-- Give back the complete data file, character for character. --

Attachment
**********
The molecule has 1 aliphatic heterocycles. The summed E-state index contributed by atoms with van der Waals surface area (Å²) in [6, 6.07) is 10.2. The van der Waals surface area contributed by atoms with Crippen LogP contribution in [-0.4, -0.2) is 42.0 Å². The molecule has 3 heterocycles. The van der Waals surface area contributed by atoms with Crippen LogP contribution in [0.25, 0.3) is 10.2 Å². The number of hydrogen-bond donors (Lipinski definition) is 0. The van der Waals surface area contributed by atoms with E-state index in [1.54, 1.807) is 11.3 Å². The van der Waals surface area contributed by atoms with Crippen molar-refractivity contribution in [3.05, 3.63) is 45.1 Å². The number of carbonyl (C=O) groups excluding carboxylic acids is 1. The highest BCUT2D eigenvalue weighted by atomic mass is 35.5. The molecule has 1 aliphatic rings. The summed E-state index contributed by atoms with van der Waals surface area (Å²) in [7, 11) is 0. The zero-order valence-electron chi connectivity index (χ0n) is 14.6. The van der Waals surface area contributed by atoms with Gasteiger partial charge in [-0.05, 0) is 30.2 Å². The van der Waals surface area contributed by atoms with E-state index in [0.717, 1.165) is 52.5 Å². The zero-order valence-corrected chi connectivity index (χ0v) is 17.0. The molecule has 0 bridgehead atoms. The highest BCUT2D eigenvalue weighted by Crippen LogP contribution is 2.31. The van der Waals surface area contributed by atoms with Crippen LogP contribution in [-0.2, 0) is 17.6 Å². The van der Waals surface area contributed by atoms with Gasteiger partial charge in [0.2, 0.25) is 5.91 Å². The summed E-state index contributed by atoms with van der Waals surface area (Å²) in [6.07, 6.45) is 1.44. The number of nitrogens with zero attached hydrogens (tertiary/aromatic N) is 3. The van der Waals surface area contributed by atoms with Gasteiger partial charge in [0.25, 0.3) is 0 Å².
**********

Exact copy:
The molecule has 1 aliphatic heterocycles. The summed E-state index contributed by atoms with van der Waals surface area (Å²) in [6, 6.07) is 10.2. The van der Waals surface area contributed by atoms with Crippen LogP contribution in [-0.4, -0.2) is 42.0 Å². The molecule has 3 heterocycles. The van der Waals surface area contributed by atoms with Crippen LogP contribution in [0.25, 0.3) is 10.2 Å². The number of hydrogen-bond donors (Lipinski definition) is 0. The van der Waals surface area contributed by atoms with E-state index in [1.54, 1.807) is 11.3 Å². The van der Waals surface area contributed by atoms with Crippen molar-refractivity contribution in [3.05, 3.63) is 45.1 Å². The number of carbonyl (C=O) groups excluding carboxylic acids is 1. The highest BCUT2D eigenvalue weighted by atomic mass is 35.5. The molecule has 1 aliphatic rings. The summed E-state index contributed by atoms with van der Waals surface area (Å²) in [7, 11) is 0. The zero-order valence-electron chi connectivity index (χ0n) is 14.6. The van der Waals surface area contributed by atoms with Gasteiger partial charge in [-0.05, 0) is 30.2 Å². The van der Waals surface area contributed by atoms with E-state index in [0.717, 1.165) is 52.5 Å². The zero-order valence-corrected chi connectivity index (χ0v) is 17.0. The molecule has 0 bridgehead atoms. The highest BCUT2D eigenvalue weighted by Crippen LogP contribution is 2.31. The van der Waals surface area contributed by atoms with Crippen LogP contribution in [-0.2, 0) is 17.6 Å². The van der Waals surface area contributed by atoms with Gasteiger partial charge in [0.2, 0.25) is 5.91 Å². The summed E-state index contributed by atoms with van der Waals surface area (Å²) in [6.07, 6.45) is 1.44. The number of nitrogens with zero attached hydrogens (tertiary/aromatic N) is 3. The van der Waals surface area contributed by atoms with Gasteiger partial charge in [0.25, 0.3) is 0 Å².